6 The revetment is composed of a grid of wooden planking. Behind this are stones of around 5cm in diameter. This structure holds the cliff in place but allows the saturated clay to drain thus preventing slumping and mass movement. As a result there should be no repeat of the Holbeck Hall type incident from the Yorkshire coast. Revetments by themselves are not a huge protection against the power of the waves. They only prevent sub-aerial processes from taking effect. So they are reinforced by rip-rap at the base. This kind of defence is also sometimes referred to as a timber crib wall. Cost in 1997: 350,000 Rip-rap This consists of massive stones, mostly over 1m in diameter. These rocks have been imported from Norway. The idea is that these rocks break up the force of the waves, dissipating the energy so protecting the cliff from marine processes. The cost of these 2 measures in 1997 was 271,000 for an 80m stretch of coastline. The benefit was around 500, 000 with a road, historic housing and a shop being protected. The cost is around 1,000 to 3,000 per boulder depending on the size. If a Do-nothing policy was implemented for this section of the coastline, it is reckoned that the armour stone toe will fail within the next ten years if this is the case. Once exposed, the Crib wall will also fail.

7 Groynes West beach groynes: On the west side of the castle headland there is a series of groynes protecting the beach sands. These were originally built in the late 1800 s and rebuilt between They had to have major repair work in Cost: : 14, : 20,000. Their main purpose is for beach nourishment to encourage the entrapment of sand. As a coastal resort, Criccieth needs a decent beach to encourage tourists. However, beaches also absorb wave energy and so protect the land behind. The series of groynes on the west beach of Criccieth.

8 East beach groynes: Within Criccieth Bay at the east end of the beach (far end from the castle), there are two groynes. One of these is large and very successful at trapping sediment Cost in : 10,000. On one side of the groyne the beach deposits are eight feet higher than the beach on the other side. (photograph: Helen Morton)

9 Breakwater This was built in the early 1900s to protect the launching slipway for the lifeboat station. It has the effect of creating an area of sheltered water to the east of it, turning destructive waves into constructive waves. It had to be rebuilt in the 1960s. Present cost : over 500,000 Victorian Sea Wall This was originally built in the late 1800 s. It had to be rebuilt in with a concrete toe. In 1975 new facing was added.

10 Cost: : 19, : 46,000 Present cost: 4,000 per metre Recurved sea wall This is the esplanade area and the buildings here were destroyed in the 1927 storm. As a result the land use is very different with open space and carparking. (a similar approach of land-use zoning as in flood management on rivers). This wall replaces the original Victorian Sea wall. The base of the old wall remains, but the top has been replaced by reinforced concrete and a curve rather than a straight, vertical wall. The idea is that the wall reflects the energy of the wave back into incoming waves, so breaking them up and reducing the force on the coast. Cost: 250,000 Present cost: 6,000 per metre. Natural Sea Defences As well as the manmade defences, there are also some natural sea defences along this stretch of coastline.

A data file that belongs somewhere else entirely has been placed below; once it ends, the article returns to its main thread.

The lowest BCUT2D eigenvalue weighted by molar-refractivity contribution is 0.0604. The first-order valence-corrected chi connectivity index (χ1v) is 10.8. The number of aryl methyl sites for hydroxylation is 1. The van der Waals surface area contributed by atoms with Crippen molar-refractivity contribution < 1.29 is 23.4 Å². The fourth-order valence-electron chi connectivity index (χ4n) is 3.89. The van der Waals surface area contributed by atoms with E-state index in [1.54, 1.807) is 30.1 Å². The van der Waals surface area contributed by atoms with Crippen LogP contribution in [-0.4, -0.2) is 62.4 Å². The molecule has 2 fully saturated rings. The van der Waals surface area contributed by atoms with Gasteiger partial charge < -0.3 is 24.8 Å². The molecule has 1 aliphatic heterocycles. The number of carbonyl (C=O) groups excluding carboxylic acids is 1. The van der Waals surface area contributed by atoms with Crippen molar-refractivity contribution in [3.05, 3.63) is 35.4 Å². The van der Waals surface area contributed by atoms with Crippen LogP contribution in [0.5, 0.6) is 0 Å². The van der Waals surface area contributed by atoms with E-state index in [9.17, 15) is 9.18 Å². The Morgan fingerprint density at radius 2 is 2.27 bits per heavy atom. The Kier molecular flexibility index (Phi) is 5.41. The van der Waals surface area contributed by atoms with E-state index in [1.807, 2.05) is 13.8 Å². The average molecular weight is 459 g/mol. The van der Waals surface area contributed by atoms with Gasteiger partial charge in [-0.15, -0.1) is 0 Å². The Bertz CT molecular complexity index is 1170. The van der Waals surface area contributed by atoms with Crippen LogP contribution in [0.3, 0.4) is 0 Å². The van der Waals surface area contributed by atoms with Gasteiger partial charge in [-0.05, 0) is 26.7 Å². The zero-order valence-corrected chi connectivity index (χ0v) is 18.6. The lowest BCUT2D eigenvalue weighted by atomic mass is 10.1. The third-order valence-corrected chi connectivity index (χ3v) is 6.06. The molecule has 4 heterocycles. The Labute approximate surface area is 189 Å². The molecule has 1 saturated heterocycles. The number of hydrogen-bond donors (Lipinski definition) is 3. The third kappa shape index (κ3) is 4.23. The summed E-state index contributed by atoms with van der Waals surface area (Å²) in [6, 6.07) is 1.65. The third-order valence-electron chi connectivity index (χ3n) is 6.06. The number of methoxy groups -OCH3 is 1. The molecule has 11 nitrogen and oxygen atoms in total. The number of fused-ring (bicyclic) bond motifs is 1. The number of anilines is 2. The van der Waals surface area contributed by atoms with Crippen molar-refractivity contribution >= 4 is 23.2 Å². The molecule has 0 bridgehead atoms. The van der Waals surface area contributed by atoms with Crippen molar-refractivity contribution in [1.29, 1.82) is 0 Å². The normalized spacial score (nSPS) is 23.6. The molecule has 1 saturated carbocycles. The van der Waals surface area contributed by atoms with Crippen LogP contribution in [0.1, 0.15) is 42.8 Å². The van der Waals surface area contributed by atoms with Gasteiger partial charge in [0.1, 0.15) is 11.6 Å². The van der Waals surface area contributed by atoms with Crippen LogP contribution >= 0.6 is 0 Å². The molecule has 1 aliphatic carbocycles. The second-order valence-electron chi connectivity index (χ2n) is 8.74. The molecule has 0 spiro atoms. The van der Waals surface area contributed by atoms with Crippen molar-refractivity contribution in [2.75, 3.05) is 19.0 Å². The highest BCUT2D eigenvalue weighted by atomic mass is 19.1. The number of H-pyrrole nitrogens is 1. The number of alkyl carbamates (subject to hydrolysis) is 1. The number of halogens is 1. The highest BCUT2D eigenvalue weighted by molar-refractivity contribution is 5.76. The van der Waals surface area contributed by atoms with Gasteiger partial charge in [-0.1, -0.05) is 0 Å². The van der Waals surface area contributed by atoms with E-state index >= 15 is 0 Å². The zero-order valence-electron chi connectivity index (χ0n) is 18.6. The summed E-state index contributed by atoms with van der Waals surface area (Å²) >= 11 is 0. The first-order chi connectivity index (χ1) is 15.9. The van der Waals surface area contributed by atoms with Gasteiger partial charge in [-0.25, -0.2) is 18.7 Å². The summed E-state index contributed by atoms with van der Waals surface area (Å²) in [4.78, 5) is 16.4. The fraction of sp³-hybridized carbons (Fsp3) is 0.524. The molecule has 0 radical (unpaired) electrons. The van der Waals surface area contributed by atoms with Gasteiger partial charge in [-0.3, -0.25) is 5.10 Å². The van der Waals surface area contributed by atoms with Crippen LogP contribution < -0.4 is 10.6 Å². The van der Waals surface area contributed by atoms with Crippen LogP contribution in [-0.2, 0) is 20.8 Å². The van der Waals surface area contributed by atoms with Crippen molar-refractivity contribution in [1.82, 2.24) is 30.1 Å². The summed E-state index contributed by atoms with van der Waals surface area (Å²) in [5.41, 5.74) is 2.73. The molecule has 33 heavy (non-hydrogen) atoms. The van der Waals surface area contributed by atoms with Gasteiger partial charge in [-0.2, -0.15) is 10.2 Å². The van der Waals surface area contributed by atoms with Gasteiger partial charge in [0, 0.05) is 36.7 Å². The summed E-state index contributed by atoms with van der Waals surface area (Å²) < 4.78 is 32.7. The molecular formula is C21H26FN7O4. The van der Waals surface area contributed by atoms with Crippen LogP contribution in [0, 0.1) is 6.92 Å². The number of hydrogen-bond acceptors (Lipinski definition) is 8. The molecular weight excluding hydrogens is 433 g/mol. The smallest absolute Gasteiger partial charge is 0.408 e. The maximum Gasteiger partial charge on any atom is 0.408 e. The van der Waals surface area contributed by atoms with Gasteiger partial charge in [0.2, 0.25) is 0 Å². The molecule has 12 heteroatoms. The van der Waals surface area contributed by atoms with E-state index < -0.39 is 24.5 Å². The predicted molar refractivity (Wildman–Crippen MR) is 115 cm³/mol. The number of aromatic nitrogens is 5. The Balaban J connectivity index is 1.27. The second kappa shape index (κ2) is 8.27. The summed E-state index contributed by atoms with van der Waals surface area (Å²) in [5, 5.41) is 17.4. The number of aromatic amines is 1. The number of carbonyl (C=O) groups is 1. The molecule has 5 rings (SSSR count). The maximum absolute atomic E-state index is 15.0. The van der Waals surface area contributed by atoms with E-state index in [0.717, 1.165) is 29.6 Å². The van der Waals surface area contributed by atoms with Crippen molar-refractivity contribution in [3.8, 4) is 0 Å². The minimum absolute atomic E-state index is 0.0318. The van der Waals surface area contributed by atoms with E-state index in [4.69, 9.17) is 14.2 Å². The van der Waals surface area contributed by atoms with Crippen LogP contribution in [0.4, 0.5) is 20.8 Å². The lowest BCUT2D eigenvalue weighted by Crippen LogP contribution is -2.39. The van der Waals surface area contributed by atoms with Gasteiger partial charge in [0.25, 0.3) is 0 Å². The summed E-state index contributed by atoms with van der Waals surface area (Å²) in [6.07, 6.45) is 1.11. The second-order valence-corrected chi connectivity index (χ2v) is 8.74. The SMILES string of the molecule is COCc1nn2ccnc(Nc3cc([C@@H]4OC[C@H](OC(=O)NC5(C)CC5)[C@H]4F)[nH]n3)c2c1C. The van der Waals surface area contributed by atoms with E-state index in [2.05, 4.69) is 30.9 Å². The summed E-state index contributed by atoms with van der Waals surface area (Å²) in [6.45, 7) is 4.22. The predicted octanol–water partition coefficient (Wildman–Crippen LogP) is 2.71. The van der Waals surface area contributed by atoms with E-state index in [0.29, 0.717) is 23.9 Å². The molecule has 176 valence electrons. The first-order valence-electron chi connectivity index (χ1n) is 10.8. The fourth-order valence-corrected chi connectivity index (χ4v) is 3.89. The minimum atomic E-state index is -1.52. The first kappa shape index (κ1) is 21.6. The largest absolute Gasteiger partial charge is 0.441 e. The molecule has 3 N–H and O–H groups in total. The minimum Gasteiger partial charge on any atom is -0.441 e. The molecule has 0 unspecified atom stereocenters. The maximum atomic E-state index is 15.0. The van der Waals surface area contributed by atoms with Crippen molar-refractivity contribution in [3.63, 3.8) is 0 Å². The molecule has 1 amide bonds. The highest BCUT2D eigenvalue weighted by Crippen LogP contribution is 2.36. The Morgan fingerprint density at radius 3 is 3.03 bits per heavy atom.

11 Just to the east of the seafront café and car park are some unmanaged boulder clay cliffs. These drop large boulders as they are eroded backwards. The blocks are too heavy to be moved easily be the waves and so remain in situ on the shore as the cliff retreats. They act to break up wave energy so protecting the cliff to a certain extent. The boulder clay cliff at Merllyn Mawr, Criccieth. Note the large boulder at the base. Photograph: Helen Morton Between Black Rocks or Craig Ddu and Criccieth a large shingle bank has formed. This could have been as a result of rising sea levels after the Ice Age, when large storm waves combed up material from the sea bed and deposited it. (Very similar to the way that Chesil Beach formed). Behind the bank lies a low-lying marshy hinterland which originally would have been a bay. You can see the original cliffs around the side of this bay.

12 View from the top of Graig Ddu back across a former coastal inlet. This inlet was cut off from the sea by what is probably an offshore bar which formed due to long shore drift and sea level rise. (Photograph: Helen Morton) Physical Features: Merllyn cliffs This has been designated as an SSSI. The cliff shows a profile of Pleistocene deposits. A sequence of geographical processes over time can be seen here.

13 These cliffs are composed mainly of Boulder Clay deposits. This means they are unconsolidated; loose, un-cemented in structure. As a result, they are easily eroded by the sea at the foot, and by subaerial processes from above. The clay slumps or collapses into the sea. Photo of slumping needed here. Shingle ridge This had been formed by the 13 th Century. This was probably formed as an off-shore bar as sea levels rose after the Ice Age. (in the same way that Chesil Beach was formed). Black Rocks or Graig Ddu This is a headland composed of doleritic sill. It has been folded and faulted due to earth movements. As a result there are many lines of weakness for waves to exploit giving rise to impressive caves. There are also sills running through the main rock. One cave has been eroded along the line of the sill. At the base of the cliffs a wave-cut notch can be seen clearly, but there is no wave-cut platform. It probably lies buried under the sands which are being deposited here. There is a stack lying to the east of the headland.

14 The Caves at Graig Ddu. (Black Rocks). The jointing pattern is very clear as the caves and cracks can be seen. Photograph: Helen Morton